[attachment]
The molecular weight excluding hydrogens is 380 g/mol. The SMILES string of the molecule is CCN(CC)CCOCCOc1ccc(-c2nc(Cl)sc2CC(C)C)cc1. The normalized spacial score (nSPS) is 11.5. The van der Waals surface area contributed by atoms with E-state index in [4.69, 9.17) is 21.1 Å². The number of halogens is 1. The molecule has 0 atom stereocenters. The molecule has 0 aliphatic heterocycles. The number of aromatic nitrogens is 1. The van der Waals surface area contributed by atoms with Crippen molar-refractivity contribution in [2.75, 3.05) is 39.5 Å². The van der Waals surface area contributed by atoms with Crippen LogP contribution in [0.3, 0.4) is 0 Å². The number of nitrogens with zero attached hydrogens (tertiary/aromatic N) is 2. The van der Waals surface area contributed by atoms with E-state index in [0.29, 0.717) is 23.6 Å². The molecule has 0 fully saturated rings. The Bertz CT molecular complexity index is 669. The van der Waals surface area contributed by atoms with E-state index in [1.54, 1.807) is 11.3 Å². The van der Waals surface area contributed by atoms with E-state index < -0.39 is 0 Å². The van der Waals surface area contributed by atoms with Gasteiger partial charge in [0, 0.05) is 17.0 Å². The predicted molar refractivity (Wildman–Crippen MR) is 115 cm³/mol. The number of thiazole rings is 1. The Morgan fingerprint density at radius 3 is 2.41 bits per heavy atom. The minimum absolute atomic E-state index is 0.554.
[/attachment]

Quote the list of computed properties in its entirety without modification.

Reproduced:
The molecular weight excluding hydrogens is 380 g/mol. The SMILES string of the molecule is CCN(CC)CCOCCOc1ccc(-c2nc(Cl)sc2CC(C)C)cc1. The normalized spacial score (nSPS) is 11.5. The van der Waals surface area contributed by atoms with E-state index in [4.69, 9.17) is 21.1 Å². The number of halogens is 1. The molecule has 0 atom stereocenters. The molecule has 0 aliphatic heterocycles. The number of aromatic nitrogens is 1. The van der Waals surface area contributed by atoms with Crippen molar-refractivity contribution in [2.75, 3.05) is 39.5 Å². The van der Waals surface area contributed by atoms with Crippen LogP contribution in [0.3, 0.4) is 0 Å². The number of nitrogens with zero attached hydrogens (tertiary/aromatic N) is 2. The van der Waals surface area contributed by atoms with E-state index in [0.29, 0.717) is 23.6 Å². The molecule has 0 fully saturated rings. The Bertz CT molecular complexity index is 669. The van der Waals surface area contributed by atoms with E-state index in [1.54, 1.807) is 11.3 Å². The van der Waals surface area contributed by atoms with E-state index < -0.39 is 0 Å². The van der Waals surface area contributed by atoms with Gasteiger partial charge in [0, 0.05) is 17.0 Å². The predicted molar refractivity (Wildman–Crippen MR) is 115 cm³/mol. The number of thiazole rings is 1. The Morgan fingerprint density at radius 3 is 2.41 bits per heavy atom. The minimum absolute atomic E-state index is 0.554.